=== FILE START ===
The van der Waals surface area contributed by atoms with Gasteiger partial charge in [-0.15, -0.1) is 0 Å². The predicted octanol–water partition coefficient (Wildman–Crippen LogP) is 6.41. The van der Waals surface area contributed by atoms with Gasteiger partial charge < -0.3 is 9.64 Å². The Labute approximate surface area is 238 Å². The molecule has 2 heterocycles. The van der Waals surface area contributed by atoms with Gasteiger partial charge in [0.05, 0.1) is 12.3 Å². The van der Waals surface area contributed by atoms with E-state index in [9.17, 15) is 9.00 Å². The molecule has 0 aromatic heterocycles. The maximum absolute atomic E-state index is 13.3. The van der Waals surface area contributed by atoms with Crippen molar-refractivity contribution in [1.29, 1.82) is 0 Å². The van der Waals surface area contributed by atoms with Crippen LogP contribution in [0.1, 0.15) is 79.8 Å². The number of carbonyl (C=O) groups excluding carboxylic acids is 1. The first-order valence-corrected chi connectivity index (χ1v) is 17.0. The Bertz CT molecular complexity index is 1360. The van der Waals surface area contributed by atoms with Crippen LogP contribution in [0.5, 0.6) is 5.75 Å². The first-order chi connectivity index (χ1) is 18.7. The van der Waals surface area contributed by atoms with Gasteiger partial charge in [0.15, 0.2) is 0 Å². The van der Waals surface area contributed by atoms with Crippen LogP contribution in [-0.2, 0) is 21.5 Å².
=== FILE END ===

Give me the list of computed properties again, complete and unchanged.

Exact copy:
The van der Waals surface area contributed by atoms with Gasteiger partial charge in [-0.15, -0.1) is 0 Å². The predicted octanol–water partition coefficient (Wildman–Crippen LogP) is 6.41. The van der Waals surface area contributed by atoms with Gasteiger partial charge < -0.3 is 9.64 Å². The Labute approximate surface area is 238 Å². The molecule has 2 heterocycles. The van der Waals surface area contributed by atoms with Gasteiger partial charge in [0.05, 0.1) is 12.3 Å². The van der Waals surface area contributed by atoms with E-state index in [9.17, 15) is 9.00 Å². The molecule has 0 aromatic heterocycles. The maximum absolute atomic E-state index is 13.3. The van der Waals surface area contributed by atoms with Crippen molar-refractivity contribution in [1.29, 1.82) is 0 Å². The van der Waals surface area contributed by atoms with Crippen LogP contribution in [0.1, 0.15) is 79.8 Å². The number of carbonyl (C=O) groups excluding carboxylic acids is 1. The first-order valence-corrected chi connectivity index (χ1v) is 17.0. The Bertz CT molecular complexity index is 1360. The van der Waals surface area contributed by atoms with Crippen LogP contribution in [0.5, 0.6) is 5.75 Å². The first-order chi connectivity index (χ1) is 18.7. The van der Waals surface area contributed by atoms with Gasteiger partial charge in [0.15, 0.2) is 0 Å². The van der Waals surface area contributed by atoms with Crippen LogP contribution in [-0.2, 0) is 21.5 Å².